By Joel Warner
By Michael Roberts
By Joel Warner
By Michael Roberts
By Alan Prendergast
By Michael Roberts
By Michael Roberts
By Amber Taufen
Three minutes into the seven-minute ride on the Super Gauge Express chairlift at Winter Park, one of my guides turns, pulls down the turtleneck of his red ski jacket and says, "I think I'm not feeling safe enough. I think we should get safer."
Soon I'm following the two skiers and one boarder through a double-black section of glades covered with about a foot of loose powder wind-loaded into the trees overnight on top of crusty, week-old snow. In my wake are jagged boulders, fallen trees, spear-like branches and stumps. We stop for a second, and I learn that there are cliffs about 500 yards to the right. Usually the snow is good enough to ski them — but not this season. So we veer downhill, to avoid going over the ledge like Gore-Tex-wrapped lemmings.
After dropping another hundred yards down the pitch, we come to a more mellow part of the woods, where the tracks are a bit more packed down. Those tracks converge at a flat spot, where my guides have stopped in front of a clump of trees with what looks like a snow-covered stack of firewood at their base. By the time I've carved my way down to them, my guides have ducked into the entrance of Frog Hut, a hobbit-sized wooden shack camouflaged from view.
Secret shacks and huts like this exist in the woods not just at Winter Park, not just at ski resorts across Colorado, but across the United States and Canada. And they're all designed as places where skiers and boarders can duck in for a quick warm-up and sometimes to get safe — mountain slang for puffing a quick bowl. It may seem counterintuitive in a demanding, athletic sport, but getting stoned is an intrinsic part of the snow-day routines of many skiers and boarders. Some say it helps them focus on the singular task very literally in front of them; others enjoy the spiritual connection with nature often provided by a joint of good herb.
The anonymous trio I'm with has been meeting at this hidden hut for years, getting safe before heading back out into the knee-shattering moguls of a nearby double-diamond run. Though other skiers, snowboarders, mountain managers and ski-patrol members certainly know of the Frog Hut's existence, the spot is still officially a secret, and I've sworn to keep its location secret, as well. (I've also promised to keep the identities of my guides — respected members of the Denver business world — confidential.)
While the few resort spokespeople who acknowledge that they've heard of smoke shacks all insist that they don't exist at their mountains, many of these spots have stood for decades, relics of the past and beloved testaments to individualism in a sport growing increasingly corporate. Once a secret shared only by word of mouth, today a quick Internet search brings up scores of discussion forums on which riders detail their favorite on-mountain escapes and post pictures. Some are mere shanties with dirt floors and logs to sit on; others are extravagant structures outfitted with tables, benches made of snowboards and stairs constructed of skateboard decks leading to second-floor observation towers. Some have attained near-mythical status and earned such nicknames as The Igloo, Leo's, Bob's Office, The 420 Club, Horsecock Cavern, The Cheetah Den, Topher's Trees, Frog Hut, The Foggy Goggle, Marley's and No Fat Chicks (so named because of its very small entrance).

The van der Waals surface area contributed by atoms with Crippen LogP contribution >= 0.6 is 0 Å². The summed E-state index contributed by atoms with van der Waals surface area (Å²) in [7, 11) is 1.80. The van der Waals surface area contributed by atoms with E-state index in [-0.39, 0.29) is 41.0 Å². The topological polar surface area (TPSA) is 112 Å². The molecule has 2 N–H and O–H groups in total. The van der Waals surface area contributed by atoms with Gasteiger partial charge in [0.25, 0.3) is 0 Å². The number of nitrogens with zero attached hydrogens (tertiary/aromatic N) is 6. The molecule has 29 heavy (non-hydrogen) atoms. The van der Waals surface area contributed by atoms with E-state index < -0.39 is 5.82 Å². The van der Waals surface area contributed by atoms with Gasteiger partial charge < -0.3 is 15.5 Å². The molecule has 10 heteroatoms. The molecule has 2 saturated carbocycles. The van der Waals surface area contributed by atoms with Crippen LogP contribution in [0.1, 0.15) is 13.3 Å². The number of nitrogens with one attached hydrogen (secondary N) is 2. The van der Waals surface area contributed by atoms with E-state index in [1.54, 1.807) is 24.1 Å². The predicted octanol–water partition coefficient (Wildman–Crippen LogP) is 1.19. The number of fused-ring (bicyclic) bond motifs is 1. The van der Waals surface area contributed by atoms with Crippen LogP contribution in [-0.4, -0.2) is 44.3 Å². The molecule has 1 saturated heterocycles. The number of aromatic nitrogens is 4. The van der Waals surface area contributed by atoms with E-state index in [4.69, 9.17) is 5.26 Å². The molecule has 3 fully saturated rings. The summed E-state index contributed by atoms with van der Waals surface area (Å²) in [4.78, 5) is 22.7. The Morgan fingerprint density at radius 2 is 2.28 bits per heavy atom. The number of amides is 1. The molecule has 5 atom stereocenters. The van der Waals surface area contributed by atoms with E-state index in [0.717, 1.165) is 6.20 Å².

Legend has it that some of the shacks on Mary Jane date back to before there was even a ski hill to schuss down. A few evolved from lean-tos left behind by miners; others were created by the logging crews called in to clear the trails before Mary Jane's opening season in the winter of 1975-1976. Instead of heading down the mountain at night, the workers would build huts where they could stay during the mild summer nights. One well-known hut that sat in a small grove near what became the free parking lot at Mary Jane was largely dismantled this past off-season, the log walls left behind to create a snow-covered modern ruin.
Other huts have been put up as memorials to lost friends. One of those is a smoke shack in Topher's Trees, named for 26-year-old snowboarder Christopher Sendroy, who died after falling into the quicksand-like snow of a tree well in 1995. There's a small shrine to Sendroy put up by family and friends on a tree near the site of the accident. But what has become the biggest monument to Sendroy is Topher's — a two-story wooden smoke shack bearing his name that reportedly was built around the evergreen where Sendroy died.
Needless to say, protecting the shacks is a time-honored tradition. While a few are out in the open — like a bench above Springdipper at Keystone that's visible not only from the trail, but also from the chairlift and gondola, and which patrollers and lift operators are more than happy to point out — people who know about the shacks generally keep their existence quiet. As my Winter Park guides stress over and over, most of these places are well hidden and their actual locations known only by a small, unofficial club of skiers and riders skilled enough to reach the precariously located huts and smart enough to keep their locations secret so that a good thing can last.
Good Job, Westword, Vail just destroyed their shacks and so is everyone else... thanks for destroying things through publication.
You guys lit the fuse that blew this up. Seriously, fuck you from the bottom of my heart. Being a good journalist is sometimes knowing what not to do. Fuckwits.
Westword, you wrote about this enough, move on. we get it. how about reporting on the controversial THC roadside test, that is actually an issue effecting most of the state.
"I really wish you Westword fucktards would stop posting shit about this." You're right. Media should be completely subservient to the delicate sensibilities of the endlessly butthurt portion of its audience and resort to self-censorship. Derp!
You might want to rat out the very few places left for public consumption too. Oh wait, you already did that. FAIL.
The point of em is you have to go find em. Thats the whole fun of it. Maybe you should start a sight see tour an bring all the tourist in to see em too. Stop already, you suck. If it wasn't for music listings I would never look at your paper.
Why don't you do a story on all of the out of state tourists who can't ski and get drunk off of all of the over priced drinks that are sold legally all over the mountain for a change. This is more bullshit propaganda....
William posted this article in February. Calm the fuck down people, some have been there since the 70's. They're not going anywhere.
Leos was spectacular when I accidentally found the structure. I was riding in the trees and saw a building. At first it did not occur to me it was a shack, it was a well made structure. I rode closer unstrapped and walked in. There was a foyer and a spiraling staircase made out of skate decks. I walked up the coolest staircase and went up stairs. The top floor had sky windows and a coffee table surrounded by seating made from retired snowboards. I was in awe, this was the coolest shack I have ever seen until I found Ralphs (RIP).